This section is from the book "The Standard Cyclopedia Of Horticulture Vol2", by L. H. Bailey. See also: Western Garden Book: More than 8,000 Plants - The Right Plants for Your Climate - Tips from Western Garden Experts.
(from Citrus trifoliata and orange by syncopation: Ci[trus] tr[ifoliata] [or]ange). Rutaceae. A hybrid between the common orange and the hardy trifoliate orange, Poncirus trifoliata (Citrus trifoliata).
Citranges have trifoliate leaves, but the lateral leaflets are much smaller than the terminal one: leaves semi-deciduous, falling completely only during a very severe winter: flowers borne on new wood in spring, very large, white, sometimes over 2 1/2 in. diam., but with long and narrow petals, which vary much in size in different citranges: fruits variable, from 1-4 in. diam., globose, or depressed-globose, red-orange or lemon-yellow, smooth or hairy, the pulp abundant and very juicy, acid or subacid, with an agreeable aromatic flavor; peel often full of a disagreeably flavored essential oil.
The citranges are very cold-resistant if in a dormant condition, being able to stand temperatures as low as 15° or even 10° F. without injury. They are not adapted to commercial culture but are of much interest for home use in the cotton-belt of the southern states where the winters are too severe to permit of the culture of oranges or other citrous fruit. The flowers are showy and fragrant and the handsome fruits are used for making ade and for culinary purposes. The first successful hybrids between these plants were made by the writer at Eustis, Florida, in March, 1897, where eleven were secured. These remarkable hybrids were named citranges by H. J. Webber and the writer in 1905 (Yearbook, Department of Agriculture for 1904).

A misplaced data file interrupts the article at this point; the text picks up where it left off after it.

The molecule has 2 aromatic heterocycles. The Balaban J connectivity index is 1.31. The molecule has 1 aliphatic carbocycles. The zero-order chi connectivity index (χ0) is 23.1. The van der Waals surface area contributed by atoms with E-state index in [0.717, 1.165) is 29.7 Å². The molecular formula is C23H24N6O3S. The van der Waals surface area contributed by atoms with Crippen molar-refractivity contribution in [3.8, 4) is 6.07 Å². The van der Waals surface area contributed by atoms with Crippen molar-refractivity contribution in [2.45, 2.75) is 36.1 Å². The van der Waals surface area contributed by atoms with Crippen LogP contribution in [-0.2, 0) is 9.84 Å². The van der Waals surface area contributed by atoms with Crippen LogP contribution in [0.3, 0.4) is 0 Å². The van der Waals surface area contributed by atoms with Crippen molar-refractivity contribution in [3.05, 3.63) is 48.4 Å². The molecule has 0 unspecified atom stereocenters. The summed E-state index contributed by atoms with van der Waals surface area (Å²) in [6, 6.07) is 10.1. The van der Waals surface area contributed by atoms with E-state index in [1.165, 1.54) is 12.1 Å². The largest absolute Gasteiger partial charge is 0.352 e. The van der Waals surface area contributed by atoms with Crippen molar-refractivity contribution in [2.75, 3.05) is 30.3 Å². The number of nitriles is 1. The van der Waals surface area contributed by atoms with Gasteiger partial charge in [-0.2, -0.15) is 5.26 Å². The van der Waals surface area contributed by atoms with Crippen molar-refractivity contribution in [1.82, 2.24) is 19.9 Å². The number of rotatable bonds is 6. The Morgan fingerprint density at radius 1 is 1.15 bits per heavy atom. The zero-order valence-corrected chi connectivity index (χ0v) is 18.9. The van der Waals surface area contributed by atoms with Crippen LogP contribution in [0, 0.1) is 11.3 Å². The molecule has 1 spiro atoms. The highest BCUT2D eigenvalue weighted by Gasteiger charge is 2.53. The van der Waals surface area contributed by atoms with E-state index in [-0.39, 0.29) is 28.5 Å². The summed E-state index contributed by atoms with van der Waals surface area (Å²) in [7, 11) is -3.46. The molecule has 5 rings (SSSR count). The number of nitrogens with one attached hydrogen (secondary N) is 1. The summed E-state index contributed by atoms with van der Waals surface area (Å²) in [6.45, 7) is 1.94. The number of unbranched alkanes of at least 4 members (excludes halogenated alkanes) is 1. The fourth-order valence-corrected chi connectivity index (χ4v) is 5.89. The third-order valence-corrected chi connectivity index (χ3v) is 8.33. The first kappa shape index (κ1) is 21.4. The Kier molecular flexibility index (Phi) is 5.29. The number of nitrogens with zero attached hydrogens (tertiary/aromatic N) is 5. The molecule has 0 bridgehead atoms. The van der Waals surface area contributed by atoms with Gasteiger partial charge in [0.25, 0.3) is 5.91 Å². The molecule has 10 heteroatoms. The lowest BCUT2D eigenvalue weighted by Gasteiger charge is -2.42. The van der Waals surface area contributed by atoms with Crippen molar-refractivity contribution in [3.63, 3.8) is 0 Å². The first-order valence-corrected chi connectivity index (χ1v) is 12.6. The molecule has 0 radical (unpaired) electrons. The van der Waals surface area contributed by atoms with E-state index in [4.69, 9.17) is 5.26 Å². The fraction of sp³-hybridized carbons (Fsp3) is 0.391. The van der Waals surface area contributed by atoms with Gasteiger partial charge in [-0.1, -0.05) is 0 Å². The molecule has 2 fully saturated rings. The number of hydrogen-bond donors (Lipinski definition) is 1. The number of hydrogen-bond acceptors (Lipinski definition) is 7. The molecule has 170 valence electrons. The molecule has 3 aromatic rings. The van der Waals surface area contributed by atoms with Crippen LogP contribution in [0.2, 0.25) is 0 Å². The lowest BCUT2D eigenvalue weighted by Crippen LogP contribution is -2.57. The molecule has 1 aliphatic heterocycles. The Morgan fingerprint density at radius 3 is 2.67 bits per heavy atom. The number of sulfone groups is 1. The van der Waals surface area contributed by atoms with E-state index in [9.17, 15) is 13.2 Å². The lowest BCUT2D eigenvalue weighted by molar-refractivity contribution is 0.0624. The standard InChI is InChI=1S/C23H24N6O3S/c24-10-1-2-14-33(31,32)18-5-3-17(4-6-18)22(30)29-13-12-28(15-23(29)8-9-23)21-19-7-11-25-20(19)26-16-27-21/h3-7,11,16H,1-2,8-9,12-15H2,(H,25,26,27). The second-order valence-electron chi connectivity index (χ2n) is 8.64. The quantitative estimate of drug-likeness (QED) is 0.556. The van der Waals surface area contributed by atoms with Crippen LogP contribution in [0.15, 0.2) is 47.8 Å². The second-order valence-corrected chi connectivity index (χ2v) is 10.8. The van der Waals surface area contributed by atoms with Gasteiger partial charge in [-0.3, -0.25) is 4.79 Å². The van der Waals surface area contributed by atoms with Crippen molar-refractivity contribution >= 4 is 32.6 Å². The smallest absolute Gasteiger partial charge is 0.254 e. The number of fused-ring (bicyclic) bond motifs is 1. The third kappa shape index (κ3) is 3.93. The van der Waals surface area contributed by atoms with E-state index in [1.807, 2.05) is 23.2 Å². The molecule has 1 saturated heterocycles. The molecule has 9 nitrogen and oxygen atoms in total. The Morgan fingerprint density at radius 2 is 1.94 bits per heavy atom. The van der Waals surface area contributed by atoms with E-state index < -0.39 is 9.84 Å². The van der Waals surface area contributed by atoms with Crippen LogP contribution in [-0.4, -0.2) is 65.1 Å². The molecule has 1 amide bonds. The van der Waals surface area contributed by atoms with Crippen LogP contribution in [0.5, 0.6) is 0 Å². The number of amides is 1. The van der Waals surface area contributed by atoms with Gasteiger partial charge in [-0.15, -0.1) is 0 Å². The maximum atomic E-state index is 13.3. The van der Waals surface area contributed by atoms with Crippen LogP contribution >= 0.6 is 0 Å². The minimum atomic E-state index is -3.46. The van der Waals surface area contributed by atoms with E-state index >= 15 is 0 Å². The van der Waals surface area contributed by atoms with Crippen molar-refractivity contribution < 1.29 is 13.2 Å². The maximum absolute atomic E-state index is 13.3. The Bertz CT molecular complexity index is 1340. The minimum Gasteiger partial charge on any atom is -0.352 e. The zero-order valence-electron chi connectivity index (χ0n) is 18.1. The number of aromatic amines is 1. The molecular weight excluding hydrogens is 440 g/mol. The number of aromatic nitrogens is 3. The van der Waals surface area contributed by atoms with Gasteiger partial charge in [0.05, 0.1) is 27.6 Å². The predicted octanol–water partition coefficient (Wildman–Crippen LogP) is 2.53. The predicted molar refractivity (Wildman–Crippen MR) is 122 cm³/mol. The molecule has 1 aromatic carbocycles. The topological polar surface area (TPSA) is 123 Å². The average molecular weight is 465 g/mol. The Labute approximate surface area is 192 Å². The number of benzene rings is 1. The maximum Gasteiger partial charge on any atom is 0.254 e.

The principal varieties now grown in the southern states are:
Fig. 970. Rusk citrange. (X 1/3)
This is the most precocious of the citranges and has the smallest flowers and smallest (l 1/2-2 in. diam.) and reddest fruits Young grafted trees often bear in 3 years. The foliage is dense and dark green. The fruits are thin-skinned, aromatic, juicy, and almost seedless. The peel contains a disagreeable oil and care must be taken to keep this out of the juice of the fruit Many thousand trees of this variety are now growing in the southern states and are prolific bearers.
This is very unlike all the other citranges. The fruits are large, 3-3 1/2 x 2 3/4-3 1/2 in., flattened, light yellow, and with a thick fuzzy peel, usually nearly seedless; the pulp is greenish, juice abundant, strongly acid, agreeably aromatic. It can be used for ade.
The largest of the citranges, fruit often weighing more than 1 lb. fruit round, resembling a large orange, rind medium, pulp sprightly acid, with a peculiar taste, usually seedless. Tree a vigorous grower, cold-resistant.
A small-fruited variety. fruits 2-2 1/2 in. diam. with 5-10 seeds, orange-yellow, peel thick with prominent oil-glands. The thick skin of this hybrid makes it keep well.
The juice is sharply acid This is probably the most cold-resistant of the citranges tested as yet.
This hybrid is remarkable for its profuse bloom. The large white fragrant flowers make this a good ornamental in the cotton-belt; fruits small, very few.
This resembles the Colman in having fuzzy fruits which are, however, small and nearly spherical. The juice is sharply acid, aromatic, and makes very good ade.
fruit similar to an orange in appearance, 2-3 x 2 1/2-3 1/2 in,, light yellow, rind medium thick, bitter, pulp tender, translucent, juice with a sprightly acid flavor, aroma pleasant. Tree very vigorous and prolific. Foliage dense. Walter T. Swingle.